Somali Leader Asks Groups to Disarm

Daily News Article   —   Posted on February 18, 2009

(by Sarah Childress, WSJ.com) DJIBOUTI, Djibouti – Somalia’s new president, Sheikh Sharif Sheikh Ahmed, gave an optimistic but general forecast for peace in his nation, saying it will take about a year to reconcile political factions and restore stability to the war-torn country.

In his first interview with a Western publication since his election, Mr. Ahmed rejected extremism and said he would need international help to rebuild Somalia after nearly two decades of clan-based violence, political upheaval and lawlessness. The 44-year-old teacher-turned-politician was elected by parliament last month, and this week plans to select his cabinet.

Mr. Ahmed’s biggest challenge will be to confront the militant group Al Shabab. The group was labeled a terrorist organization by the U.S. last year and is now the most powerful force in Somalia. Al Shabab was part of Mr. Ahmed’s previous government, which was in power for six months in 2006.

Mr. Ahmed said Monday that neither he nor his government had communicated directly with Al Shabab. Instead, he said he had made a public appeal to all groups to lay down their arms and participate in rebuilding the country.

“If they agree to a dialogue, they are in, whatever their past positions were,” he said, speaking through a translator during the interview. “If they are against dialogue, there is no way we can deal with them, except to be harsh.”

Somalia's President Sheikh Sharif Sheikh Ahmed, center, amid African Union troops during a visit to the capital, Mogadishu, earlier this month.Reuters
Somalia’s President Sheikh Sharif Sheikh Ahmed, center, amid African Union troops during a visit to the capital, Mogadishu, earlier this month.

Al Shabab gained popularity by opposing the Ethiopian invasion of Somalia, and used the support to push a hard-line strain of shariah, or Islamic law, that most Somalis, including Mr. Ahmed, have denounced. The group occupies much of south-central Somalia, including the port city of Kismayo as well as Baidoa, the seat of the Somali parliament.

Security is so tenuous that the government of Somalia has been living in neighboring Djibouti for the past month. Mr. Ahmed, who returned to his country briefly this month, has been staying in one of the Djiboutian president’s guest houses. A stream of visitors leaves him little time for meals; Mr. Ahmed takes time out only to answer the Muslim calls to prayer that echo across the city.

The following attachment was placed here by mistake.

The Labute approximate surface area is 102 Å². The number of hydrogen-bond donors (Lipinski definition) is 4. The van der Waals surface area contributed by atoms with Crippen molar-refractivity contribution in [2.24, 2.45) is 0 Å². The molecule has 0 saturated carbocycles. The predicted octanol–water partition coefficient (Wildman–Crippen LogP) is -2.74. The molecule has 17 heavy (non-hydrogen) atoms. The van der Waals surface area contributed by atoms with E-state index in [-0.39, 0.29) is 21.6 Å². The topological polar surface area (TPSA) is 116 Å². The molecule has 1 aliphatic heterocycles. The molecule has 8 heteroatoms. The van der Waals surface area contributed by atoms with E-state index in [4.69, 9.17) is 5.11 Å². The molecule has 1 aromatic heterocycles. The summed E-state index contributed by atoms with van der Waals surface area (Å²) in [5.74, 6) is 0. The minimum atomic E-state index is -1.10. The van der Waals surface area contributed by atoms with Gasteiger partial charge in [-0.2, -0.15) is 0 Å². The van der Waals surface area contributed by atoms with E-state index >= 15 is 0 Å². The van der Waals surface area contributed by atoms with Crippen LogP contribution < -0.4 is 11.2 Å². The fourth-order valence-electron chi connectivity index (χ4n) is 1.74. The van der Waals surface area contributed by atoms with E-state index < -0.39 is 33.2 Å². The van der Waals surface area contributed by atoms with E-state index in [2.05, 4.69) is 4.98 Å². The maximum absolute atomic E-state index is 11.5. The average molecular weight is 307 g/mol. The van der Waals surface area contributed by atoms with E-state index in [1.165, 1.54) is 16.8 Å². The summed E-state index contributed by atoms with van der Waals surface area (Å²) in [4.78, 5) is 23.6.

Although appearing weary from a day of meetings, the soft-spoken president seemed focused and determined while discussing the problems his country faces.

So far, Mr. Ahmed said, no members of Al Shabab have expressed interest in talks. He has won support, at least for now, from clan leaders weary of fighting, by declaring a fresh start. His choice of Omar Abdirashid Ali Sharmarke, a respected leader from a prominent rival clan as prime minister, could also go a long way toward healing rifts.

“Choosing him from another clan will get us to the next stage,” Mr. Ahmed said — one that moves beyond clan-based politics. “We’ve chosen him and other officials in the government…capable people who can lead the country out of the mess we’re in right now. Everyone must feel responsible for restoring peace in Somalia.”

A unified front against Al Shabab, as well as the extremists’ dwindling public support, could help the government fend off the group while building a stronger security force. In the meantime, Mr. Ahmed will rely heavily on the presence of African Union peacekeeping forces.

Mr. Ahmed said he plans to return within weeks. “Somalia has been a devastated country for so long and now we’re building it from scratch,” he said. Among his priorities: training and paying security forces, helping the estimated 1.3 million internally displaced Somalis return to their homes and restoring basic services.

“The international community is exploring what we can do for him,” one Western diplomat said. “With that said, we’re not going to suddenly open a spigot that wasn’t previously opened.”

Mr. Ahmed entered politics years ago when one of his students was kidnapped. In 2006, he became the chairman of the Union of Islamic Courts, which took power by force and ruled by shariah for six months, until being overthrown by Ethiopian troops. Mr. Ahmed was a moderate voice, but was drowned out by extremist elements.

Copyright 2009 Dow Jones & Company, Inc.  All Rights Reserved.  Reprinted here for educational purposes only.  Visit the website at wsj.com

Questions

1. a) Name the countries and ocean that border Somalia.
b) What is the capital of Somalia?